Hat Hill Gallery Solo Exhibition





November 1 – 25, 2007

Hat Hill Gallery
3 Hat Hill Road Blackheath NSW 2785
(02) 4787 7033

info@hathillgallery.com.au www.hathillgallery.com.au

click on images below to go to individual paintings

Orpheus Entering The Mangroves Rhizome, oil on canvas 180cm x 300cm

Cabbage Tree Palms After Bushfire Rhizome, oil and linocut stamps on canvas
180cm x 300cm

Bulli Point Rhizome, oil and linocut stamps on canvas
180cm x 300cm

Bulli Point BHP (searise 2030), oil on board, 29cm x 59cm

Bulli Cycle Track No 1, oil on canvas, 95cm x 124cm


Bulli Cycle Track No 2, oil on canvas, 95cm x 124cm

Three Cabbage Tree Palms , oil on board, 60cm x 62cm

Dreamhome No 2, oil on canvas, 61cm x 91cm

to view Dreamhome series and Mutant Hybrid Palms sculptures also in this exhibition

Works on paper



Palms After Bushfire No1, oil, graphite, linocut stamps on paper, 70cm x 100cm 2007

Palms After Bushfire No2, oil, graphite, linocut stamps on paper, 70cm x 100cm 2007


Escarpment After Bushfire No1, oil, graphite, linocut stamps on paper, 70cm x 100cm 2007 SOLD


Escarpment After Bushfire No2, acrylic, linocut stamps on paper, 70cm x 100cm 2007

Escarpment After Bushfire No3, acrylic, graphite, linocut stamps on paper, 70cm x 100cm 2007



This exhibition continues Brereton's fertile preoccupation with the concept of rhizomatic image maps.The subject focus of this exhibition revolves around his home environment of the Illawarra south coast of New South Wales, Australia. Using a combination of media (linocut stamps, oil, graphite, perspex, wood and copper), a certain tension is created between the Real (representation) and abstraction. The images grow out of each other in a non-linear fashion, both formally and conceptually, rather like a ginger root does.

The title of the show RISE alludes to a host of connotations – of climatic increasing in sealevels, air temperatures and greenhouse gases. There is also a play on the risible; humorous play acting - taking the piss out of the deathly serious - as an antidote to the morbidity that surrounds us at every media news corner.

While the overt political or social message grapples with the impact of global warming on coastal habit (both urban and natural), there is also an aesthetic struggle at work. Layers of information, colours, sensations of space and time are both highlighted and undermined by turn. Nothing is solid, everything is speculative. Desire for the Real is at raised then dashed with each skin of signs  – be they iconic palms, dreamhomes or idyllic beach views. We find our selves looking through a series of illusive planes (glazes) and screens.

Brereton is also keen to construct highly seductive images. These are objects of desire to be hang on walls of your home, to be lived with and enjoyed over time. While there is an immediate gestalt-like impact of these images as abstract or representations "of or about things" they also operate on our consciousness rather like slow release fertiliser – sustaining us with art historical methods and ideas; playing in the gaps between material and immaterial worlds or the solidity and fluidity of what we hold as true and close to our cultural hearts.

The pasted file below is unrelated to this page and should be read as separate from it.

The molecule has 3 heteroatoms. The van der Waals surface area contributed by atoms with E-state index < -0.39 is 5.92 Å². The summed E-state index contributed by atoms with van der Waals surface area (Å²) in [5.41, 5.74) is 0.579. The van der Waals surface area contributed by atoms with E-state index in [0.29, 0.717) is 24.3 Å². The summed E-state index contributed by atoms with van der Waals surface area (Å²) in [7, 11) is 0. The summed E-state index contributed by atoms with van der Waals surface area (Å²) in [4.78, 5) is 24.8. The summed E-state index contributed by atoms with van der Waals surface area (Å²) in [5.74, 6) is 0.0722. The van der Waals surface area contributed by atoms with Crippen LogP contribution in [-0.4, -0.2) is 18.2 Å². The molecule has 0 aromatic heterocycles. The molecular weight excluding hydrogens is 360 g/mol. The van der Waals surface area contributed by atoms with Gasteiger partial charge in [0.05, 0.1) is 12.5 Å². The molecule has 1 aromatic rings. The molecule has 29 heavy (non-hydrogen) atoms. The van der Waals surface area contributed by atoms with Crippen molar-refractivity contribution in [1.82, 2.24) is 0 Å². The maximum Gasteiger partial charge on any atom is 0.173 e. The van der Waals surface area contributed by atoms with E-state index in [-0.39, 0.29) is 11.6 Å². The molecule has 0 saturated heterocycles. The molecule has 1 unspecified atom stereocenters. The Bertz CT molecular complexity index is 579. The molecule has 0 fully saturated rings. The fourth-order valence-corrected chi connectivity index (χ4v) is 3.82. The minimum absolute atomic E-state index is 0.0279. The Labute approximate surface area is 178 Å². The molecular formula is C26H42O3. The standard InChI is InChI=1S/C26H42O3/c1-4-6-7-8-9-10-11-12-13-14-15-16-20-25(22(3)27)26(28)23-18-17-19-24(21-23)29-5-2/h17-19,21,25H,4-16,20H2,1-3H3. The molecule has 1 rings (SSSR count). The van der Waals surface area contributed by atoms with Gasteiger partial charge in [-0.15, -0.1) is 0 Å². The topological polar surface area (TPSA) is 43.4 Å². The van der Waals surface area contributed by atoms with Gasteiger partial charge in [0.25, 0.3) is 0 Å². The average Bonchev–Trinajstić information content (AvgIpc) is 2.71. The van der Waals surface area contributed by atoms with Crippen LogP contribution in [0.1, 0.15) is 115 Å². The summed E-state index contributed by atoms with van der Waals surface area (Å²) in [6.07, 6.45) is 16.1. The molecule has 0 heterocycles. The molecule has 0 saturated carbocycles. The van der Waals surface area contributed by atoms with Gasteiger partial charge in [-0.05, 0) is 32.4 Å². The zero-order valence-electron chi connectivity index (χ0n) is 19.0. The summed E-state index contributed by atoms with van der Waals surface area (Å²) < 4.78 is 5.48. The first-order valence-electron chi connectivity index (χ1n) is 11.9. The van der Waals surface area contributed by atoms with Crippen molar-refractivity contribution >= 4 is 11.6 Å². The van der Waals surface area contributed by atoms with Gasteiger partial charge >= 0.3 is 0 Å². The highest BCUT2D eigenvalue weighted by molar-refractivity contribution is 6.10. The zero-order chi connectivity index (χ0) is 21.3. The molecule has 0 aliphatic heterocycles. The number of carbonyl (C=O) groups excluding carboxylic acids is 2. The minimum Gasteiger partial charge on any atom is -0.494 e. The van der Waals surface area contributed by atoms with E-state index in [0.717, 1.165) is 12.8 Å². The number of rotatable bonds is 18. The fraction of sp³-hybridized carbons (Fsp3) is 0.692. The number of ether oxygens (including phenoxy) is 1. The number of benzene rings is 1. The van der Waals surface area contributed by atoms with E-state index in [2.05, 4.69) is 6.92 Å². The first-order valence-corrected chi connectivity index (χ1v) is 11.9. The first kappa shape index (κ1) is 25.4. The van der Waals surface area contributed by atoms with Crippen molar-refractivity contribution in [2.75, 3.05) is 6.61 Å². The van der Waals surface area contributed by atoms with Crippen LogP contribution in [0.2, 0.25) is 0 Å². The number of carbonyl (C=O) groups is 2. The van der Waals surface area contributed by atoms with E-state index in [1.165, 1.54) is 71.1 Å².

Brereton says that "I want people to gain a lot of pleasure from my paintings – from the material sensations of the colours, the nature of paint (coloured mud) and other media. Art by definition challenges the prevailing notions of what "the Real" and for me does so through irony, parody and play rather than any didactic moral politic."

For Brereton, each of his "image maps" is a "art node" that is connected to other nodes that may lie next it or across space and time. These days much of us (our presence) now resides in virtual cyberspace and time as does in actual space and time. This goes for art too. Brereton has exhibitions in both actual and virtual space. The physical ones are exhibited for a few weeks at various galleries around the world. The virtual shows are "up there" 24/7 being everywhere and nowhere at the same time as you are now seeing.  Yet there is remains a sensorial value and connection with the material (the relationship with paint or other physical media) that cannot be experienced unless you can haptically touch, smell and feel the object. The virtual image of a painting is never a substitute for the actual painting – since it is by definition a hyper-real image (second degree) that has undergone a transformation and a transition in the digital simulation process. The generative net image is another species altogether and can not survive outside the virtual world. Brereton creates pixel-based art as well and object-based art.

This exhibition on at Hat Hill Gallery up in beautiful Blackheath west of Sydney is definitely a pleasurable experience that can only be gained by going there first hand. These small web-based images you see on this homepage are poor translations of "the real thing". So there you go...rise up, gather thy bag of bones and travel to the cool charms of the Blue Mountains for a sensorial excursion.

Edward Dore (Wollongong, 2007)